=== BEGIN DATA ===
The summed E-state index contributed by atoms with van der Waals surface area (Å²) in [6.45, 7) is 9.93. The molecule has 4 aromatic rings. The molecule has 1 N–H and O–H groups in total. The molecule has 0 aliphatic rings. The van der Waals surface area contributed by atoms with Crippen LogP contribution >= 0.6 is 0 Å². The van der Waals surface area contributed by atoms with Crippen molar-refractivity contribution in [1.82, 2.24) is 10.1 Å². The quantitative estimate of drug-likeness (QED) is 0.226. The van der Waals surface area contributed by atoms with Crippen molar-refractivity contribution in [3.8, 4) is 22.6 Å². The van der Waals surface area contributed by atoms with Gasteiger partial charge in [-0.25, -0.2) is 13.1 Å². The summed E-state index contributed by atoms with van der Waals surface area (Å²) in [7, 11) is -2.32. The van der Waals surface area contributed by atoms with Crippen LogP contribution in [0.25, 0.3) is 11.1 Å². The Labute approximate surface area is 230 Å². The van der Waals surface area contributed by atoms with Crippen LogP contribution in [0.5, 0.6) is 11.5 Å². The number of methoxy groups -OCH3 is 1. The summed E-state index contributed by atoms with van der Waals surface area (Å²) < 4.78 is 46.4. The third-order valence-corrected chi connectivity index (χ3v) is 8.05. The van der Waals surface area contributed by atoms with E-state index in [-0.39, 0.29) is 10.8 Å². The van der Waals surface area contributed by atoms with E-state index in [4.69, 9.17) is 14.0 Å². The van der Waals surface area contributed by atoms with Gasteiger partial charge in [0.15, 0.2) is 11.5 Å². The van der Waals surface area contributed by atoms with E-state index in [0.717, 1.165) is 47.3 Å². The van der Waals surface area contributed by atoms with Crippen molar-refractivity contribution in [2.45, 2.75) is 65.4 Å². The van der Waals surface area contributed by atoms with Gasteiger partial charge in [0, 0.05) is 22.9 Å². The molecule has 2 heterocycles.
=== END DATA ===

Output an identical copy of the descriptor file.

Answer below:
The summed E-state index contributed by atoms with van der Waals surface area (Å²) in [6.45, 7) is 9.93. The molecule has 4 aromatic rings. The molecule has 1 N–H and O–H groups in total. The molecule has 0 aliphatic rings. The van der Waals surface area contributed by atoms with Crippen LogP contribution >= 0.6 is 0 Å². The van der Waals surface area contributed by atoms with Crippen molar-refractivity contribution in [1.82, 2.24) is 10.1 Å². The quantitative estimate of drug-likeness (QED) is 0.226. The van der Waals surface area contributed by atoms with Crippen molar-refractivity contribution in [3.8, 4) is 22.6 Å². The van der Waals surface area contributed by atoms with Gasteiger partial charge in [-0.25, -0.2) is 13.1 Å². The summed E-state index contributed by atoms with van der Waals surface area (Å²) in [7, 11) is -2.32. The van der Waals surface area contributed by atoms with Crippen LogP contribution in [0.25, 0.3) is 11.1 Å². The Labute approximate surface area is 230 Å². The van der Waals surface area contributed by atoms with Crippen LogP contribution in [0.5, 0.6) is 11.5 Å². The number of methoxy groups -OCH3 is 1. The summed E-state index contributed by atoms with van der Waals surface area (Å²) < 4.78 is 46.4. The third-order valence-corrected chi connectivity index (χ3v) is 8.05. The van der Waals surface area contributed by atoms with E-state index in [-0.39, 0.29) is 10.8 Å². The van der Waals surface area contributed by atoms with E-state index in [4.69, 9.17) is 14.0 Å². The van der Waals surface area contributed by atoms with Gasteiger partial charge in [0.15, 0.2) is 11.5 Å². The van der Waals surface area contributed by atoms with E-state index in [0.717, 1.165) is 47.3 Å². The van der Waals surface area contributed by atoms with Crippen molar-refractivity contribution in [2.45, 2.75) is 65.4 Å². The van der Waals surface area contributed by atoms with Gasteiger partial charge in [0, 0.05) is 22.9 Å². The molecule has 2 heterocycles.